Sometimes, I like to imagine that I live a more glamorous food blogger existence. One in which lunch is more than a hodgepodge of cookbook leftovers, and I make myself proper dinners every night. This all takes place in my lovely, subway-tiled, self-cleaning kitchen (a girl can dream!).
My reality is far different. I’ve been intensely focused on photographing the breakfast chapter for my cookbook, so I have been living in yoga pants and surviving on scones lately. My dining table has moved to the middle of my living room, and a tripod now stands where my coffee table usually goes. Everything is a mess.
With impeccable timing, Blue Apron offered to send me three meal’s worth of ingredients (two portions each), complete with simple instructions on how to make them. They basically fed me a proper lunch for the first time in a week. It was amazing. I could have cried.
When life gets super busy, it’s so easy for healthy meals to fall by the wayside. Good dinners are more than just fuel—they’re a time to rest, recharge and connect with friends and family. They’re important, and they don’t make themselves.
Blue Apron makes dinners easier by shipping perfectly portioned, sustainably produced ingredients with simple, chef-created menus. I almost felt a little guilty accepting outside help, and I was worried about creating more waste with extra packaging. I was relieved when I opened the box to see that they have totally minimized the packaging (no styrofoam!), and even offer recycling programs. I’m going to ship my box back to them (for free) via USPS—here’s more information about their recycling options.
During this hectic time, it was quite a relief to know that I had all the ingredients I needed waiting for me in the refrigerator. Blue Apron deliveries seem like a perfect solution for particularly busy weeks, or for date nights in, or for the first week at a new house. I can see myself gifting a shipment to new parents who love to cook, too.
So today, I’m sharing the delightful sweet potato and farro salad that Blue Apron shipped to me. It’s something that I would normally cook, but I wouldn’t have thought to add a Middle Eastern spin to it with mint, ricotta salata and sumac. Sumac is a reddish spice with a delicious, almost lemony, tart flavor.
You can peruse more of Blue Apron’s recipes over here, no membership or purchase required. If you want to try Blue Apron for yourself, they’re offering a special to Cookie and Kate readers—the first 50 readers will get two free meals on their first Blue Apron order! Just click here.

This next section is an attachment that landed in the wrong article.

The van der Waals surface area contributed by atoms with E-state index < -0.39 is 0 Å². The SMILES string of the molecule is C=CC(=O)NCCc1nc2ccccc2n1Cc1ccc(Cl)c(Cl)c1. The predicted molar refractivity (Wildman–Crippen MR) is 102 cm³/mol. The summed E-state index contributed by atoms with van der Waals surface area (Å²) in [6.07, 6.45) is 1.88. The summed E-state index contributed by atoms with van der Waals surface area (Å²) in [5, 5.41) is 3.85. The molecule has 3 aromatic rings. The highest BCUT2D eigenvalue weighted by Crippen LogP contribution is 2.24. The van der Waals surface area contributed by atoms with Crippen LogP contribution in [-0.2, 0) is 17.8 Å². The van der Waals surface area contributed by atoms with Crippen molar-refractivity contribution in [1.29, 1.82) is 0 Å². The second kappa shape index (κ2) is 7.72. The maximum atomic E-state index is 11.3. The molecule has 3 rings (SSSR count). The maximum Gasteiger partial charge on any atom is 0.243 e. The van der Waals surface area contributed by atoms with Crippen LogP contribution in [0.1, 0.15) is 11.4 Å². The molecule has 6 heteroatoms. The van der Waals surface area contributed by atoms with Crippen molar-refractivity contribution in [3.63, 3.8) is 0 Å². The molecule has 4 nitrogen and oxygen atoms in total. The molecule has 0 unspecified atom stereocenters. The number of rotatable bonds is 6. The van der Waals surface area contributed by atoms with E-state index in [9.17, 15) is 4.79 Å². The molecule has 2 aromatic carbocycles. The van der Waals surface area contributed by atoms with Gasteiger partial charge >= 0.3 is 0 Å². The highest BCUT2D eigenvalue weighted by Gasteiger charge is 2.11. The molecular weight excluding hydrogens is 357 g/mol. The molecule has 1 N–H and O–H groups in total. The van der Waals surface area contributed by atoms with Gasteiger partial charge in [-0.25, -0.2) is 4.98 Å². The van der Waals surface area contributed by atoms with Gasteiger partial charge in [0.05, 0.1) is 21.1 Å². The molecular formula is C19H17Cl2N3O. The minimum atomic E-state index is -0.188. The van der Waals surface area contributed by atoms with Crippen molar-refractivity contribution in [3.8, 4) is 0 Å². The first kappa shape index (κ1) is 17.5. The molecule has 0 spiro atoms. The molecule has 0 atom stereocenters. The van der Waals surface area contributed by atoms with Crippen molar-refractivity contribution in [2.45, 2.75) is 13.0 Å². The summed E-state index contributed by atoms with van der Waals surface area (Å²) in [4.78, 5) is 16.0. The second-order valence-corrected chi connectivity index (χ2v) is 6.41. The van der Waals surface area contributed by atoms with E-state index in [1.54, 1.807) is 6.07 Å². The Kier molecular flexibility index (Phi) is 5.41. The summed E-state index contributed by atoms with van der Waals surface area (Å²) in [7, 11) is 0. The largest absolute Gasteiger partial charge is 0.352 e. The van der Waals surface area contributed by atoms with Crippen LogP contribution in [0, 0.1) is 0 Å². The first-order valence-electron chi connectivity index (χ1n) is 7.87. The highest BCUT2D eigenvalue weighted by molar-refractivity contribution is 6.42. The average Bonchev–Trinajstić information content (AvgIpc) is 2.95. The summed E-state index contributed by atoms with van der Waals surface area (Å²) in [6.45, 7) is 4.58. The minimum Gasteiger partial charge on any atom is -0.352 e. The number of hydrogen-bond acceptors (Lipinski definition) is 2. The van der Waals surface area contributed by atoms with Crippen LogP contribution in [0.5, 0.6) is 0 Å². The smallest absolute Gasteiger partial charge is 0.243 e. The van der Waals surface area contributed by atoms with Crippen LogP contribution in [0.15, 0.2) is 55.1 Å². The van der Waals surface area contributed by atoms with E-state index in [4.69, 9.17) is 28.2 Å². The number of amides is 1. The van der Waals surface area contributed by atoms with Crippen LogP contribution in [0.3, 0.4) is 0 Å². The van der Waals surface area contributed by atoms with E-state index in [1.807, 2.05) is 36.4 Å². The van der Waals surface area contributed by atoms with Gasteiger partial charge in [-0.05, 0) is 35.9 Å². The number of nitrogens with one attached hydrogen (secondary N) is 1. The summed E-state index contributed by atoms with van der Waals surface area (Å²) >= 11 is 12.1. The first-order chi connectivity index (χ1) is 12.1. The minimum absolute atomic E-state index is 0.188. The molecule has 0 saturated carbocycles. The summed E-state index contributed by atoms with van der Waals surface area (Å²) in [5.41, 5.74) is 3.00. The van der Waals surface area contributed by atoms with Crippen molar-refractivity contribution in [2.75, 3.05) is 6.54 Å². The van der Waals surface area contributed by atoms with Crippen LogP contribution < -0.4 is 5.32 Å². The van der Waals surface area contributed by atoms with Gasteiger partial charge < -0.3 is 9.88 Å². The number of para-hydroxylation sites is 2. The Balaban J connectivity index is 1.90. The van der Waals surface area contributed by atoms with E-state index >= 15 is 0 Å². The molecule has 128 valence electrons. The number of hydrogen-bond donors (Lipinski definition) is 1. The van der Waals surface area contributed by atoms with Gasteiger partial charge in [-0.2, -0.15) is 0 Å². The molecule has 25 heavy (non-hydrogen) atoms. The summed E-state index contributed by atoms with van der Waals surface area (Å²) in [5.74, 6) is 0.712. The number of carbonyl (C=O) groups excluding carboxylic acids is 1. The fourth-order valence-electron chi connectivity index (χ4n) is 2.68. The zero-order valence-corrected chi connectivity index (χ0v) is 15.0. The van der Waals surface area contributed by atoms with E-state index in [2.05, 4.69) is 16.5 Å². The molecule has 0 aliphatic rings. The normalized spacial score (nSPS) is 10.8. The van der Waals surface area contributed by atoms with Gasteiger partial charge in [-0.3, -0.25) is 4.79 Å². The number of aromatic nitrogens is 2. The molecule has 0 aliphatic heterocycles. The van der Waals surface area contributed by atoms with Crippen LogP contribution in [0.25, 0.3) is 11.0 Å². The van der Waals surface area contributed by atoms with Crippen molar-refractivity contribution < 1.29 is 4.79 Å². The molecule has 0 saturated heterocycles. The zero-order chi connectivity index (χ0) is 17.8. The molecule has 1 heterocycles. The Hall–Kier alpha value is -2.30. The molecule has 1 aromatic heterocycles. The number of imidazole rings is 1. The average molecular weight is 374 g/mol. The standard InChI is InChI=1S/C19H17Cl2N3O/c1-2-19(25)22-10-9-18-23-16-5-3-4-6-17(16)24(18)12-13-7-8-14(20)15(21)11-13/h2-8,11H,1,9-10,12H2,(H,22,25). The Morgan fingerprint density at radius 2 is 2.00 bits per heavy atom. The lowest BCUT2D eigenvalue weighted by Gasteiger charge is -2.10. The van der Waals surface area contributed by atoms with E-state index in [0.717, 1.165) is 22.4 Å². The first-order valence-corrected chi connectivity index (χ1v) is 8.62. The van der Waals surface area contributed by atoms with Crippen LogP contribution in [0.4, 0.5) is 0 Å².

- ¾ cup farro (the semi-pearled variety cooks faster)
- 1 pound sweet potatoes (1 large or 2 small), peeled and sliced into 1” cubes
- 1 to 2 tablespoons olive oil, plus more for drizzling
- 2 teaspoons ground sumac (optional but recommended)
- Salt, to taste
- Freshly ground black pepper, to taste
- 1 bunch Tuscan kale (also known as Lacinato kale), ribs removed and chopped into bite-sized pieces
- 1 small red onion, halved and thinly sliced
- 2 tablespoons red wine vinegar
- 2 tablespoons sugar or honey or maple syrup
- 1 medium lemon
- 1 handful fresh mint leaves
- 3 tablespoons roughly chopped hazelnuts
- ⅓ cup (about 2 ounces) crumbled salata cheese or feta cheese (optional)
- Preheat the oven to 425 degrees Fahrenheit. To cook the farro: Bring a large pot of salted water to boil over high heat. Add the farro, then reduce heat to maintain a simmer. Cook, stirring occasionally, until the farro is tender to the bite but still pleasantly chewy (pearled farro will take as little as 15 minutes; unprocessed farro will take 25 to 40 minutes). Drain off the excess water and return the farro to the pot. Set aside.
- To roast the sweet potatoes: Line a large, rimmed baking sheet with parchment paper for easy cleanup. Place the cubed sweet potato on the pan and drizzle with enough olive oil to lightly coat the sweet potatoes. Sprinkle the sumac over the sweet potatoes, followed by salt and pepper, then toss until the sweet potatoes are thoroughly coated in oil and spices. Arrange the sweet potatoes in a single layer and roast for 20 to 30 minutes, tossing halfway, until they are caramelized on the edges and tender when pierced with a fork.
- To pickle the onion: In a small pan or medium pot, combine the onion, vinegar, sugar and ½ cup water. Cook over medium heat, occasionally swirling the pan, for 4 to 8 minutes, or until the sugar has dissolved and the liquid is slightly reduced in volume. Remove from heat and set aside.
- Once the farro is done cooking, add the chopped kale to the pot. Drizzle with olive oil, then stir to combine. Season with salt (I added ¼ teaspoon) and pepper, to taste.
- To assemble the salad: Drain the excess liquid from the pickled onions, then add the onions to the pot of farro and kale. Add the roasted sweet potatoes and squeeze an entire lemon’s worth of juice into the pot. Stir to combine and season generously with salt and pepper, to taste. Divide the salad into individual bowls and top each one with mint leaves, chopped hazelnuts and crumbled cheese.
Make it dairy free/vegan: Skip the cheese. Vegans, use either sugar or maple syrup for the pickled onions.
Make it gluten free: I think ¾ cup cooked wild rice or wild rice blend would be a great substitute for the farro.
Make it nut free: Substitute toasted pepitas for the hazelnuts.
This post was created in partnership with Blue Apron and I received compensation for my participation. Opinions are my own, always. Thank you for supporting the sponsors who support C+K!